Harley-Davidson's U.S. sales skid in quarter that included Trump spat

Harley-Davidson's profitable third quarter included a sales pick up in Europe even as its ongoing slide in the U.S. motorcycle market steepened. The company is dealing with "tough U.S. industry conditions" and is adapting to "trade policy burdens" on its business, Matt Levatich, president and CEO, told analysts during an earnings call Tuesday. 

Harley-Davidson is having a rough ride lately, with an aging U.S. customer base and younger riders here opting for cheaper alternatives. The 115-year-old Milwaukee company needs to bolster its bottom line by increasing sales of more expensive bikes -- especially overseas, where the iconic American brand name still has cachet. Indeed, retaliation by the European Union on Trump administration steel tariffs prompted a June decision by management to move some motorcycle production overseas, a controversial move by a company long viewed through a patriotic lens. 

"We never imagined moving production to our European customers out of the U.S.," Levatich said when asked about a timeframe for the company's tariffs countermove. "When we have that information and that plan, which is likely early next year, we'll share with our shareholders."

Smacked by the increased price of U.S. steel and metal that came with the White House's trade war, Harley-Davidson has also faced higher duties on its bikes as the EU added its own tariffs.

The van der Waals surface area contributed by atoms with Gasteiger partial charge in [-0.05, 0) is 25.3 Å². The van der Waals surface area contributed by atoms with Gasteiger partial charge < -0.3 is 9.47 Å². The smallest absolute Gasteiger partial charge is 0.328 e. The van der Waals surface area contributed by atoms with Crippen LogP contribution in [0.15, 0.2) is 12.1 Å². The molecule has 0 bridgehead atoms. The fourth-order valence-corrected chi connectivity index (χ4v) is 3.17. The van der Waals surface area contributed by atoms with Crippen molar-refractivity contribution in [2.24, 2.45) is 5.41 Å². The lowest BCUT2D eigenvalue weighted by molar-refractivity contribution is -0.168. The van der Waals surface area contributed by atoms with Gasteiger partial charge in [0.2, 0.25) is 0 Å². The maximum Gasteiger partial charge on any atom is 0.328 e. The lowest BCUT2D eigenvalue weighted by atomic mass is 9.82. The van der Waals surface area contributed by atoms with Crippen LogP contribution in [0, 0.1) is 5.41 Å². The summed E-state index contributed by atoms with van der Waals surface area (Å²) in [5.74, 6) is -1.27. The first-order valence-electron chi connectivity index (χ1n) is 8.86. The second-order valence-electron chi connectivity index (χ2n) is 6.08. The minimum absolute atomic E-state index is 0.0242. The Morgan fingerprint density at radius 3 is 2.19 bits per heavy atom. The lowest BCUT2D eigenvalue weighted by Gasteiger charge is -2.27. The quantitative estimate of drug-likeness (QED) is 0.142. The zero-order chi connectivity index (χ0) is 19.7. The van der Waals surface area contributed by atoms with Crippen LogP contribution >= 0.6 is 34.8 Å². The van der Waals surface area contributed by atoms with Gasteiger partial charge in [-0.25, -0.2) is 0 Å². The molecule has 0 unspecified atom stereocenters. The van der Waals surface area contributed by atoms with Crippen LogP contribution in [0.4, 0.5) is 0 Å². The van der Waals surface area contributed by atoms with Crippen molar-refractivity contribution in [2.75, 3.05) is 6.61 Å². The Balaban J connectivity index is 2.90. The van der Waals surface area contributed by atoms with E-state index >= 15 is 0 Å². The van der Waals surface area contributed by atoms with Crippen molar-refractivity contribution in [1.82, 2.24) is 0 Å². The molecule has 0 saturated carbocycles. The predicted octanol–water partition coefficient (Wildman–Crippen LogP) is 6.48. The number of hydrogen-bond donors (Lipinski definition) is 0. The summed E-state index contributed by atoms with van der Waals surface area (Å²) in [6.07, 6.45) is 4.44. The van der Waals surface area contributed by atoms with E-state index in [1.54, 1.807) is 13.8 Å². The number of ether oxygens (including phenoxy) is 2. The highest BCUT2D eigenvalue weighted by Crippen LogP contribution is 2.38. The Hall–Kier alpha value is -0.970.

The company expects tariffs to cost about $120 million in 2019, with most of the burden coming from EU tariffs on U.S.-made motorbikes exported to Europe. It plans to move production of bikes bound for the European market out of the U.S. to sidestep the EU tariff, imposed in retaliation for U.S. tariffs on European steel and aluminum. Harley-Davidson expects tariffs to cost it $43 million to $48 million this year.

"Unless something changes, prices are just going to be higher," John Olin, Harley-Davidson's CFO, said of the increased costs from higher metal prices. The company is doing all it can to mitigate the damage, he added.

"We expect a continuing challenge in the U.S. motorcycle industry into next year," Olin said.

After lauding Harley-Davidson as an example of all that's right about American manufacturing, Mr. Trump turned the tables in June and tweeted his support for a boycott against Harley-Davidson after the company said it would shift some manufacturing overseas to sidestep new tariffs imposed by the EU.

Harley-Davidson's U.S. sales in the three months ending Sept. 30 dropped 13.3 percent from the prior quarter, the company reported Tuesday. Retail sales in Europe climbed 3 percent, it added.

Net income rose to $113.9 million in the quarter from $68.2 million a year earlier, while revenue from motorcycles and related products increased 16.8 percent to $1.12 billion, it said. Harley-Davidson maintained its 2018 shipments forecast.

Separately, Harley-Davidson is recalling about 238,300 motorcycles worldwide for a clutch problem. The recall involves all model year 2017 and 2018 Touring, Trike and CVO Touring models as well as some 2017 Softail models to replace a hydraulic clutch assembly. The recall will cost the company about $35 million, it said.

Shares of Harley-Davidson were down 2.1 percent in early afternoon trade on Tuesday.